The 14th Plenary Session of the Mixed Commission for the Theological Dialogue between the Orthodox church and the Catholic Church, which ended last week, represents a further step on the path of reconciliation. Convinced of this is Archbishop of Chieti-Vasto, Bruno Forte, whose diocese hosted the ecumenical meeting.
In particular, the agreement on the primacy and synodality represents an encouraging acceleration, after almost a decade of stalling in the ambit of these meetings: not since 2007 had a final document been produced. This year’s success was likely influenced by the epochal meeting between Pope Francis and the Orthodox Patriarch of Moscow, Kirill, which took place in Cuba last February 12.
The only “shade” in the recent plenary, was the abstention of the Georgian Orthodox on the final document, while the controversy continues on the Uniates, although it is not “emphasized,” according to Monsignor Forte.
In a conversation with ZENIT, the Archbishop of Chieti-Vast, one of the representatives of the Italian Episcopate most committed to ecumenism, expressed his satisfaction for the results obtained.
ZENIT: Excellency, what are the most significant aspects of the Catholic-Orthodox agreement of Chieti on the primacy and synodality?
Archbishop Forte: In the first place, it is very important that we arrived at a common document on the subject of the primacy and on synodality. It was since 2007 at Ravenna, that there were no common results: the meetings of Cyprus, Vienna and Amman held in these years did not succeed in coming to a consensus. Now this has happened with the sole abstention of the Orthodox Church of Georgia on some aspect. And it is an important result.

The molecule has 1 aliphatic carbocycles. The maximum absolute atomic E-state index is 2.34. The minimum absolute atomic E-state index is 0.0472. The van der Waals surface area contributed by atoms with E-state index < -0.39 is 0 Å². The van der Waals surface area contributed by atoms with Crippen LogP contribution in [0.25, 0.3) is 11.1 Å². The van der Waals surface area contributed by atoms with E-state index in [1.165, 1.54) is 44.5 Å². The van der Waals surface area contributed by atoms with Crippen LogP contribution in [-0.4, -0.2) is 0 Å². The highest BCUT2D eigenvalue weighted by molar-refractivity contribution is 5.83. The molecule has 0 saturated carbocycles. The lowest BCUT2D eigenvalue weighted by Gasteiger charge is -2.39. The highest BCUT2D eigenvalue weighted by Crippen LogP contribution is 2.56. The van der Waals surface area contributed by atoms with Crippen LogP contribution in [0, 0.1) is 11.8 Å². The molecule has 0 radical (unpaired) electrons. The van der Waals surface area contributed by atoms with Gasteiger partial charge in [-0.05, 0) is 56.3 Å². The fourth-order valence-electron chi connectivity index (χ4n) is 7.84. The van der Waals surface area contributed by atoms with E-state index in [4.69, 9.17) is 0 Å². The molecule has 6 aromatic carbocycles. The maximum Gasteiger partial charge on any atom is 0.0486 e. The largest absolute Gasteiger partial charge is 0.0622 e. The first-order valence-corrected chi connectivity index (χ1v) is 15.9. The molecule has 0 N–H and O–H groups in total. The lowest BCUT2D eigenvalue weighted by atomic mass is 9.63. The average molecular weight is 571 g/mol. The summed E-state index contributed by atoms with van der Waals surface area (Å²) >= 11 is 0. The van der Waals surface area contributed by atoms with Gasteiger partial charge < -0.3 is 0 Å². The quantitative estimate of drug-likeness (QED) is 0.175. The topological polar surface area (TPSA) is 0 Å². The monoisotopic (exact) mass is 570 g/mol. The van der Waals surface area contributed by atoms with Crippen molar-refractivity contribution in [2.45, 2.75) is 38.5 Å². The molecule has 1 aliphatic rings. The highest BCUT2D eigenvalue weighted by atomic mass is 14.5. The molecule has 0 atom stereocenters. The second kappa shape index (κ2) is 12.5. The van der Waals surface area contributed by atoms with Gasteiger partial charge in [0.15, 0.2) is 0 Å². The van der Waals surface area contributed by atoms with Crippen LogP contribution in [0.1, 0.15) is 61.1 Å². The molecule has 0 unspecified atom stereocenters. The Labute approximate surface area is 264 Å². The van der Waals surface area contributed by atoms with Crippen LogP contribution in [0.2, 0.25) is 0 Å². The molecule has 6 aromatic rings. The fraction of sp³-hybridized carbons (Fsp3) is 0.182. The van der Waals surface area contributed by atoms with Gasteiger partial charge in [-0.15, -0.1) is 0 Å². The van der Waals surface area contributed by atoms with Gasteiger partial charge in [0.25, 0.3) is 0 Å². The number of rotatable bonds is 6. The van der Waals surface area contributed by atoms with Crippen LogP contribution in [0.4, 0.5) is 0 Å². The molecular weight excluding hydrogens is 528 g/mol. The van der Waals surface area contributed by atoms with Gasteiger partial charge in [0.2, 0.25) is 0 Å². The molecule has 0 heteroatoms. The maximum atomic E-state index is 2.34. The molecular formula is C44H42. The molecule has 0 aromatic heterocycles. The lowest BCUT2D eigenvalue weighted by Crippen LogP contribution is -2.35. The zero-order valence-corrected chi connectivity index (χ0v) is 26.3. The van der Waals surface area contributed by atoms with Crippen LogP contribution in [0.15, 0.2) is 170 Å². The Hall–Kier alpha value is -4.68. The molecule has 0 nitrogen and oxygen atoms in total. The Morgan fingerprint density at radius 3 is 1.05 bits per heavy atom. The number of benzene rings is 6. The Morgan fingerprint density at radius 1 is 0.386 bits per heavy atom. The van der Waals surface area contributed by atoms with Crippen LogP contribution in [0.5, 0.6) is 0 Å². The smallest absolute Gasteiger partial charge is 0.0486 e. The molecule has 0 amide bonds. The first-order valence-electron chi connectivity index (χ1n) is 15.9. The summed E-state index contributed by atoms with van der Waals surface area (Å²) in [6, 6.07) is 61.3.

ZENIT: More in general, what were the points of agreement between the various Churches?
Archbishop Forte: The necessity was affirmed of a first and a head (to use the language of Canon 34 of the Apostles, which is very important for the Orthodox) not only in the local Church (the Bishop) and at the regional level (the Patriarch), but also at the universal level and it was recognized that in the universal communion of the Churches, this role corresponds to the Bishop of Rome, the first of the Patriarchal Churches of the first millennium, when East and West were united.
ZENIT: Instead, where were the major disagreements found?
Archbishop Forte: The difficulty for the Orthodox is to admit the universal power of the Pope’s direct and immediate jurisdiction over the whole Church. Yet they accept that in the first millennium the synergy with Rome was decisive also in the East.
ZENIT: What is your opinion on the controversy of the Ukrainian “Uniates”?
Archbishop Forte: The question is delicate but is not emphasized: every Church, whether or not in communion with Rome, is respected.
ZENIT: The Chieti meeting took place seven months after the historic embrace between Pope Francis and Patriarch Kirill: in what measure was the historic event received by the reporters present in the past days?
Archbishop Forte: These meetings certainly had a great influence on the atmosphere of fraternity lived and on the will to reach a consensus.
ZENIT: Hence, after a millennium, can we say that the reconciliation between Catholics and Orthodox is closer?
Archbishop Forte: I really think so. There is still a long way but the model of conjugation between synodality and primacy certainly opens a fruitful way.